Congratulations to Joshua Kaggie and the team at the University of Cambridge on the acceptance of their article for publication in Journal of Magnetic Resonance Imaging.

Their article, ‘Effectively Measuring Exerciserelated Variations in T1ρ and T2 Relaxation Times of Healthy Articular Cartilage’ is currently in press and assesses exercise-induced changes in femoral, tibial and patellar articular cartilage composition and compares these against measurement repeatability. 


Background: Determining the compositional response of articular cartilage to dynamic joint loading using magnetic resonance imaging may be a more sensitive assessment of cartilage status than conventional static imaging. However, distinguishing the effects of joint loading versus inherent measurement variability remains difficult as the repeatability of these quantitative methods is often not assessed or reported. Purpose: To assess exercise-induced changes in femoral, tibial and patellar articular cartilage composition and compare these against measurement repeatability. Study Type: Prospective observational study. Population: Phantom and 19 healthy participants. Field Strength/Sequence: 3T; 3D fat-saturated spoiled gradient recalled-echo; T1ρ- and T2-prepared pseudo-steady-state 3D fast spin echo. Assessment: The intra-sessional repeatability of T1ρ and T2 relaxation mapping, with and without knee repositioning between two successive measurements, was determined in 10 knees. T1ρ and T2 relaxation mapping of nine knees was performed before and at multiple time points after a 5-minute repeated, joint-loading stepping activity. Three-dimensional surface models were created from patellar, femoral and tibial articular cartilage. Statistical Tests: Repeatability was assessed using root-mean-squared-CV (RMS-CV). Using Bland-Altman analysis, thresholds defined as the smallest detectable difference (SDD) were determined from the repeatability data with knee repositioning. Results: Without knee repositioning, both surface-averaged T1ρ and T2 were very repeatable on all cartilage surfaces with RMS-CV<1.1%. Repositioning of the knee had the greatest effect on T1ρ of patellar cartilage with the surface-averaged RMS-CV=4.8%. While T1ρ showed the greatest response to exercise at the patellofemoral cartilage region, the largest changes in T2 were determined in the lateral femorotibial region. Following thresholding, significant (> SDD) average exercise-induced in T1ρ and T2 of femoral (-8.0% and -5.3%), lateral tibial (-6.9% and -5.9%), medial tibial (+5.8% and +2.9%) and patellar (-7.9% and +2.8%) cartilage were observed. Data Conclusion: Joint loading with a stepping activity resulted in T1ρ and T2 changes above background measurement error.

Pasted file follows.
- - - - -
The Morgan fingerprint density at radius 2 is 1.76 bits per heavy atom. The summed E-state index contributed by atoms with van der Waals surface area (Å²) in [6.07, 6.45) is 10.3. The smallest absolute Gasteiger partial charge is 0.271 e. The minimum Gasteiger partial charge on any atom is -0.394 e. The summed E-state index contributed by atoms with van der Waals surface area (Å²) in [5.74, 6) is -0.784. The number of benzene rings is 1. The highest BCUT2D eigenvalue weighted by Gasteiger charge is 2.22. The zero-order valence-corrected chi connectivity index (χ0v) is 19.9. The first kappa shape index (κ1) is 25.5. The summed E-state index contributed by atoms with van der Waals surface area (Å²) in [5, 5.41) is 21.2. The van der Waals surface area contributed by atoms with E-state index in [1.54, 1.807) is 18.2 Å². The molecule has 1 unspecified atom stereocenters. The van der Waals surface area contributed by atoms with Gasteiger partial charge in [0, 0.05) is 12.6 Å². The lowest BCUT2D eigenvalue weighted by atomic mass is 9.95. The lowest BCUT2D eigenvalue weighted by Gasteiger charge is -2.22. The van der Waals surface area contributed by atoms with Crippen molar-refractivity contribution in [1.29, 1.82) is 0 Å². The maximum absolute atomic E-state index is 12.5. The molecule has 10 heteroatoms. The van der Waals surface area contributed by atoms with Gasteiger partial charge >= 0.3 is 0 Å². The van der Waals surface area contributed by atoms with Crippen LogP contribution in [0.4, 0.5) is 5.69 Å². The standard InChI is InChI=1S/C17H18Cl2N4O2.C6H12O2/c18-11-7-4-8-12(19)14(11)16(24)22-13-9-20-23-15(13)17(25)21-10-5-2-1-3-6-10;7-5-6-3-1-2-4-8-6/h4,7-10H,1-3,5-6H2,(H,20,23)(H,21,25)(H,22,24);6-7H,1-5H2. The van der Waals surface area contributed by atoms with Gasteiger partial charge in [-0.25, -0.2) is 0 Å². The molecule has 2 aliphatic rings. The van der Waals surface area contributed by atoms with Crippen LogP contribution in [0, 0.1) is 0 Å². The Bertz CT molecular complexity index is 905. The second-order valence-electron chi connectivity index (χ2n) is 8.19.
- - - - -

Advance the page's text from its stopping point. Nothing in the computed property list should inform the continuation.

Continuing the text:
Key Words: Articular Cartilage; MRI; Quantitative Imaging; Repeatability; Exercise; Relaxation Time


The Journal of Magnetic Resonance Imaging is an international journal devoted to the timely publication of basic and clinical research, educational and review articles, and other information related to the diagnostic applications of magnetic resonance.